Visitors wait in line to visit the main office of Cheong Wa Dae on June 15. (Yonhap)
Nearly two months since the opening of Cheong Wa Dae to the public, the fate of the former presidential compound remains unclear, leading to concerns among experts and the public alike.
One of the key pledges by the Yoon Suk-yeol administration, “to return Cheong Wa Dae to the public,” was implemented on the day of the inauguration. But little preparation was made for the opening itself, and even less thought appears to have been given to the future of the grounds.
The large influx of visitors -- more than 1 million have visited Cheong Wa Dae since May 10 -- has led to many cultural artifacts being damaged and the grounds littered.
Meanwhile, some important questions remain unanswered: How much longer should Cheong Wa Dae remain open for free access to the public? To what extent should the grounds be preserved and what purpose should it serve?
Since it opened to the public, Cheong Wa Dae has hosted three megasized events so far: KBS’ “Open Concert,” a Netflix show with singer Rain and an episode of SBS entertainment show “Master in the House” that aired Sunday.
“I hold a positive view of the opening itself, since such public awareness and efforts to study the compound would not have been possible without the decision (to open Cheong Wa Dae),” Kim Seong-do, head researcher of the National Research Institute of Cultural Heritage, told The Korea Herald.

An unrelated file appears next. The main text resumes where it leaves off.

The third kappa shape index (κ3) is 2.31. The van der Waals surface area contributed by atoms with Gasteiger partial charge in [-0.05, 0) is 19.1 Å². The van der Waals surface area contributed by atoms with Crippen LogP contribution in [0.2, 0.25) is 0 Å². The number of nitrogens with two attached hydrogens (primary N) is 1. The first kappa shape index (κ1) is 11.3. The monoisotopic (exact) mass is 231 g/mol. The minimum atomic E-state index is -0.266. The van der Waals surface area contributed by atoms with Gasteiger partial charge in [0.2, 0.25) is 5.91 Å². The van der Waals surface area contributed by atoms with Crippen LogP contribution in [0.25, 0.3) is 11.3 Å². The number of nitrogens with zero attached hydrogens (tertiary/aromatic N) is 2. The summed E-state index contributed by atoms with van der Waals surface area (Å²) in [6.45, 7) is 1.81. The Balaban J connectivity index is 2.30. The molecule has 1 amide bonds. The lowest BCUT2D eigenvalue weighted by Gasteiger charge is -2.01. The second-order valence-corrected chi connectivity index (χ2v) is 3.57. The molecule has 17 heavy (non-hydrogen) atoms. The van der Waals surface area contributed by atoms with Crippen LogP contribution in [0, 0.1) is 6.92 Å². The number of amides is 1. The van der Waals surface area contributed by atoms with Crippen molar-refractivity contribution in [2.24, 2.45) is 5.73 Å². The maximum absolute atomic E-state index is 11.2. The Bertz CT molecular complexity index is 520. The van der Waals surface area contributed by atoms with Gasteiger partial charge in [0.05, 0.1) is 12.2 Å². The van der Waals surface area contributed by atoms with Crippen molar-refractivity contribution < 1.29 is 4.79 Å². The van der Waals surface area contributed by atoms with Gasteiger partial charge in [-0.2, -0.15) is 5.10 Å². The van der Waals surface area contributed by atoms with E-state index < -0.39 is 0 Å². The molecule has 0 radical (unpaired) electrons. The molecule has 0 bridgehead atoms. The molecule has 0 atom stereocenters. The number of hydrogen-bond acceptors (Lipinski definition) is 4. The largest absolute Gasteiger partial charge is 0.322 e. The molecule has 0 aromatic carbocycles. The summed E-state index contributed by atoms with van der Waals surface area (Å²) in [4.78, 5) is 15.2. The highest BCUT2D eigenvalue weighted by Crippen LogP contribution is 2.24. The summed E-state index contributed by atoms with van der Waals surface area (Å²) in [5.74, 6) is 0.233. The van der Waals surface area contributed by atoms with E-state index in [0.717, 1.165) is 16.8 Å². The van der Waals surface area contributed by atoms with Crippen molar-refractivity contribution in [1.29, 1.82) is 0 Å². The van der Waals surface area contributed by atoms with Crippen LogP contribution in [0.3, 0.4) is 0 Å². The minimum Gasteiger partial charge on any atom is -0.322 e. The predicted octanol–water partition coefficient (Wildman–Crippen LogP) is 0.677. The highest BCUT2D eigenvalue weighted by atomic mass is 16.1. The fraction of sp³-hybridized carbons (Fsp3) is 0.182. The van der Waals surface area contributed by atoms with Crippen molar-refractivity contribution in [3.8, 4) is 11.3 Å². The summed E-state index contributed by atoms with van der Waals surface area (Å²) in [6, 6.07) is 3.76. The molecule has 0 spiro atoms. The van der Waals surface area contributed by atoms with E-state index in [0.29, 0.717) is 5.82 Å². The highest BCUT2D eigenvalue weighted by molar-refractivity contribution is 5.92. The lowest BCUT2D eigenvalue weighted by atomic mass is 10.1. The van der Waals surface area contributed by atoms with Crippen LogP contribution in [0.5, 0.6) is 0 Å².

“However, there should be boundaries and limits, since preservation efforts inevitably have set timelines.” Kim also alluded to the SBS show that aired Sunday, expressing disappointment in its focus on how grandiose the buildings are rather than highlighting stories with historical implications that trace back to the Goryeo Kingdom.
Visiting Cheong Wa Dae on June 17, the 12 members of the Cultural Heritage Committee expressed concerns about the site being exploited as a mere tourist attraction.
Experts agreed that studying and defining Cheong Wa Dae is a work in progress that requires a considerable amount of time.
“Next month, the committee will decide on the designation of presidents’ commemorative trees as natural monuments,” said Jeon Young-woo, head of the Cultural Heritage Committee. He added that the Cultural Heritage Administration must be given full power if Cheong Wa Dae is to be maintained as a valuable cultural heritage site.
The agency is in charge of Cheong Wa Dae’s operations through the end of the year. The CHA is to begin a study the sustainable preservation of Cheong Wa Dae, the agency said Monday.
Meanwhile, Culture Minister Park Bo-gyoon, at a press conference Monday, said the ministry would consult the Cultural Heritage Administration and other relevant ministries and experts to turn Cheong Wa Dae into a “cultural complex.”
By Kim Hae-yeon (firstname.lastname@example.org